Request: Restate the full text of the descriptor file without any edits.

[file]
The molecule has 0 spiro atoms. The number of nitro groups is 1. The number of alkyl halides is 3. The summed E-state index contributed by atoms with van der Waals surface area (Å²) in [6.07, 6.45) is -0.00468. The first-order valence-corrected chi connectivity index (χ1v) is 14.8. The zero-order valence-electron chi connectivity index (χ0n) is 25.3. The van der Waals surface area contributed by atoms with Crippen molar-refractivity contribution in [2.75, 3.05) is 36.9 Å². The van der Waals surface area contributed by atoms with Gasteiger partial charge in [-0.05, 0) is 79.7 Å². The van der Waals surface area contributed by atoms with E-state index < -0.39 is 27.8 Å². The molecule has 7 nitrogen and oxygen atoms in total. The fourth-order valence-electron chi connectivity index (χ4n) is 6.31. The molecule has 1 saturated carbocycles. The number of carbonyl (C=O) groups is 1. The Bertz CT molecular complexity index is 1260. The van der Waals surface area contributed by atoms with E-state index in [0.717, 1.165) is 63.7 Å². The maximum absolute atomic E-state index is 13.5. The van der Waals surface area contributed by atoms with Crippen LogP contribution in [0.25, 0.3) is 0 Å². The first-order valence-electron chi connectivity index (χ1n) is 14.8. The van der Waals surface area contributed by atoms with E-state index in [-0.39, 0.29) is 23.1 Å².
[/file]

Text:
The molecule has 0 spiro atoms. The number of nitro groups is 1. The number of alkyl halides is 3. The summed E-state index contributed by atoms with van der Waals surface area (Å²) in [6.07, 6.45) is -0.00468. The first-order valence-corrected chi connectivity index (χ1v) is 14.8. The zero-order valence-electron chi connectivity index (χ0n) is 25.3. The van der Waals surface area contributed by atoms with Crippen molar-refractivity contribution in [2.75, 3.05) is 36.9 Å². The van der Waals surface area contributed by atoms with Gasteiger partial charge in [-0.05, 0) is 79.7 Å². The van der Waals surface area contributed by atoms with E-state index < -0.39 is 27.8 Å². The molecule has 7 nitrogen and oxygen atoms in total. The fourth-order valence-electron chi connectivity index (χ4n) is 6.31. The molecule has 1 saturated carbocycles. The number of carbonyl (C=O) groups is 1. The Bertz CT molecular complexity index is 1260. The van der Waals surface area contributed by atoms with E-state index in [0.717, 1.165) is 63.7 Å². The maximum absolute atomic E-state index is 13.5. The van der Waals surface area contributed by atoms with Crippen LogP contribution in [0.25, 0.3) is 0 Å². The first-order valence-electron chi connectivity index (χ1n) is 14.8. The van der Waals surface area contributed by atoms with E-state index in [-0.39, 0.29) is 23.1 Å².